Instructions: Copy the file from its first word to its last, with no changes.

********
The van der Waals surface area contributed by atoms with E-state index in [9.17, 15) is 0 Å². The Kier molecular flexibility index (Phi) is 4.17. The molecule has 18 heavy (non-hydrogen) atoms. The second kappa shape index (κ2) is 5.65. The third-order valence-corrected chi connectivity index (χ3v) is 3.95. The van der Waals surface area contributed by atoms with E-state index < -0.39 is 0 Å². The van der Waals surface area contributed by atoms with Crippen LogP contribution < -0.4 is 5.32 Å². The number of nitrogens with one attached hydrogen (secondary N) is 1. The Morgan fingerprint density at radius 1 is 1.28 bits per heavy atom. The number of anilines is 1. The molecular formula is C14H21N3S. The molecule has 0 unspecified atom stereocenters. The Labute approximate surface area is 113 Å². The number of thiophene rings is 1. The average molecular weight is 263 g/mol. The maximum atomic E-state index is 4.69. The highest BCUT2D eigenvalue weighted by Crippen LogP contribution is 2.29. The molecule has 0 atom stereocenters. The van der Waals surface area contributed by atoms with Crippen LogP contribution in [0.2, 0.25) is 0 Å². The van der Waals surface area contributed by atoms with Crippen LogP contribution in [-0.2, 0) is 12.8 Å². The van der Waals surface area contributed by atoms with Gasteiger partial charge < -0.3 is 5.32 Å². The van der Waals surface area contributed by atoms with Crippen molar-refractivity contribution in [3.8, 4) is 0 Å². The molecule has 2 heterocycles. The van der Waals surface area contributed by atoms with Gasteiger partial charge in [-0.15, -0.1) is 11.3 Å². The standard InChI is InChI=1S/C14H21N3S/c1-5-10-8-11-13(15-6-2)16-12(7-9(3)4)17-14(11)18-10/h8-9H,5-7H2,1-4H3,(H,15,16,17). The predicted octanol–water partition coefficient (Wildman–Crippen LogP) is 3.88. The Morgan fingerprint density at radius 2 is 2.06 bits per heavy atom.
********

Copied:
The van der Waals surface area contributed by atoms with E-state index in [9.17, 15) is 0 Å². The Kier molecular flexibility index (Phi) is 4.17. The molecule has 18 heavy (non-hydrogen) atoms. The second kappa shape index (κ2) is 5.65. The third-order valence-corrected chi connectivity index (χ3v) is 3.95. The van der Waals surface area contributed by atoms with E-state index < -0.39 is 0 Å². The van der Waals surface area contributed by atoms with Crippen LogP contribution < -0.4 is 5.32 Å². The number of nitrogens with one attached hydrogen (secondary N) is 1. The Morgan fingerprint density at radius 1 is 1.28 bits per heavy atom. The number of anilines is 1. The molecular formula is C14H21N3S. The molecule has 0 unspecified atom stereocenters. The Labute approximate surface area is 113 Å². The number of thiophene rings is 1. The average molecular weight is 263 g/mol. The maximum atomic E-state index is 4.69. The highest BCUT2D eigenvalue weighted by Crippen LogP contribution is 2.29. The molecule has 0 atom stereocenters. The van der Waals surface area contributed by atoms with Crippen LogP contribution in [0.2, 0.25) is 0 Å². The van der Waals surface area contributed by atoms with Crippen LogP contribution in [-0.2, 0) is 12.8 Å². The van der Waals surface area contributed by atoms with Gasteiger partial charge < -0.3 is 5.32 Å². The van der Waals surface area contributed by atoms with Crippen molar-refractivity contribution in [3.8, 4) is 0 Å². The molecule has 2 heterocycles. The van der Waals surface area contributed by atoms with Gasteiger partial charge in [-0.15, -0.1) is 11.3 Å². The standard InChI is InChI=1S/C14H21N3S/c1-5-10-8-11-13(15-6-2)16-12(7-9(3)4)17-14(11)18-10/h8-9H,5-7H2,1-4H3,(H,15,16,17). The predicted octanol–water partition coefficient (Wildman–Crippen LogP) is 3.88. The Morgan fingerprint density at radius 2 is 2.06 bits per heavy atom.